Daymares and other dreams

Daymares, Nightmares, Wild Mares, Tame Mares

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Tuesday Morning

I am late to work and have the time
to fix your breakfast, a hard boiled egg
and toast cut crosswise, jewel-green
medallions of kiwi on your plate,
I am here sipping coffee beside you
looking over your spelling worksheets,
remind you to brush your teeth,
put on a sweatshirt before you board
the bus, help you roll up the cuffs
of jeans you’ll soon grow into,
feel this ordinary peace I never take
for granted, a simple happy
smile in your eyes as you kiss
me goodbye, and leave
for school.

© 2015 Laura Levesque

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Today was a very good day

In the late winter and early spring of 1991, I was eighteen years old at large in Manhattan. Just 22 years after the Stonewall riots, I explored Greenwich Village with giddy intoxication, hopping from one gay club to the next with my best friend in a culture that was wildly exciting, exuberant with joy and energy. It was like nothing else I had ever experienced. When I was in high school, kids didn’t even talk about being gay. I wasn’t sure what it really meant until I left for college at 17, and started my short career as a student of the New School for Social Research in NYC.

One of our favorite clubs, the Limelight, was in an old gothic church- every room was decorated in a different theme- the foyer was Alice’s trip through the looking glass. And that’s exactly what it felt like to me. When I marched alongside my friends in the pride parades of the early 90’s, it seemed to me like the culture’s first stirrings of a shift towards acceptance and visibility. Same-sex marriage wasn’t even a topic of discussion. It didn’t seem possible then. Just coming out and living openly was a victory for so many.

I am thrilled and proud and moved beyond words today. My own children are launching into a very different world, and if this achievement attaining civil rights and acceptance can happen in 20 years, I have hope that together we can achieve so much more.


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The finer points of bad behavior

The finer points of bad behavior

A little catholic schoolgirl that once
was me tumbled notions which seemed
contradictory around in my six-year-old
brain, what could the differences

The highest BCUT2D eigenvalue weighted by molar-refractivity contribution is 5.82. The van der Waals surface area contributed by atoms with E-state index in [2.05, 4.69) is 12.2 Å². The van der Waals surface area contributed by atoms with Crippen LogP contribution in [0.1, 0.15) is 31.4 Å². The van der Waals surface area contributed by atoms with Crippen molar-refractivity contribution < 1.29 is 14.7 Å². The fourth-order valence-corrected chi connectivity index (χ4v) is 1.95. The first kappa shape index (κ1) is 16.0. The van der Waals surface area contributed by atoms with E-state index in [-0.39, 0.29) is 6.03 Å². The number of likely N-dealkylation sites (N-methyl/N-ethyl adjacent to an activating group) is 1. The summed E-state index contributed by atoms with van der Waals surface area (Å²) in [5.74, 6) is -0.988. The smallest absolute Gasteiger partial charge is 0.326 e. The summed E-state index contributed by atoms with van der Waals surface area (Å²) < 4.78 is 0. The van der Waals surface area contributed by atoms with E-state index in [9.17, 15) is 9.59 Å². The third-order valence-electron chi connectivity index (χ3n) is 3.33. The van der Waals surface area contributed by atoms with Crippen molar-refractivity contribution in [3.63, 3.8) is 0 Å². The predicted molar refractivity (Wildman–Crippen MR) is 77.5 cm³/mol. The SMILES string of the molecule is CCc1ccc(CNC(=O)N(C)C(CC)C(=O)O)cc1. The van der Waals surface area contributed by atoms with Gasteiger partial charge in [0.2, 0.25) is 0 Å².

of mortal and venial sins confer
if separated only by degree, and why
did Jesus have so many brides
when the church clearly did not
endorse bigamy?
if I was bad, originally spoiled,
how did mumbled chanting,
repeated over and often,
do anything at all
to absolve such daunting fate?

By high school I’d given up contemplating
such lofty matters of faith,
and threw my lot in with the sinners.
Or not, I hear Pope Frank is working hard
to de-obfuscate some of the church’s
thornier tangle of dogma and bureaucracy,
though I fear he’s probably too late.
He doesn’t want to give up his plate
of daily spaghetti, or work out in
the Vatican gym, and is already laying
groundwork for putting his two-years’
notice of papal resignation in. He’d
rather go eat pizza, god knows
I can’t blame him.

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NaPoWriMo 2015

April is here- wow, that was fast.

For the past 8 or 9 years, I have been participating in National Poetry Writing Month, a yearly challenge to write and self-publish one poem each day, every day, in April. Scratch April Fools for 2015. I’ve just been too busy. My eldest daughter embarked on her first trans-atlantic voyage, on her own, to visit her long distance boyfriend and his family in England. What an adventure for an 18 year old. I am excited for her, a bit anxious, and proud. I see manifest in her our family’s wanderlust and spirit of wonder and curiousity to explore the world.

In this spirit, I will post one poem from this year’s NaPo challenge here at random. It will stay up for a few days, before it is replaced with another. I invite everyone who writes to join in with us. And if writing poetry isn’t your thing, try reading some. The poetry of nature is around us everywhere as the world wakes up- especially in April.

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Her Laughter Rising, Rising From the Deep

Two springs ago, I planted dry-rooted twigs
someone promised me were redbud trees.
On my knees, I dug a hole in my new hill
with my bare hands, staked with bamboo
and a child’s pinwheel. Through the droughts
and killing winters, they grew
crowns of reddish teardrop leaves,
which seem to laugh as they dance,
silverback, when the fiercest stormwinds blow.

© 2014 Laura Levesque


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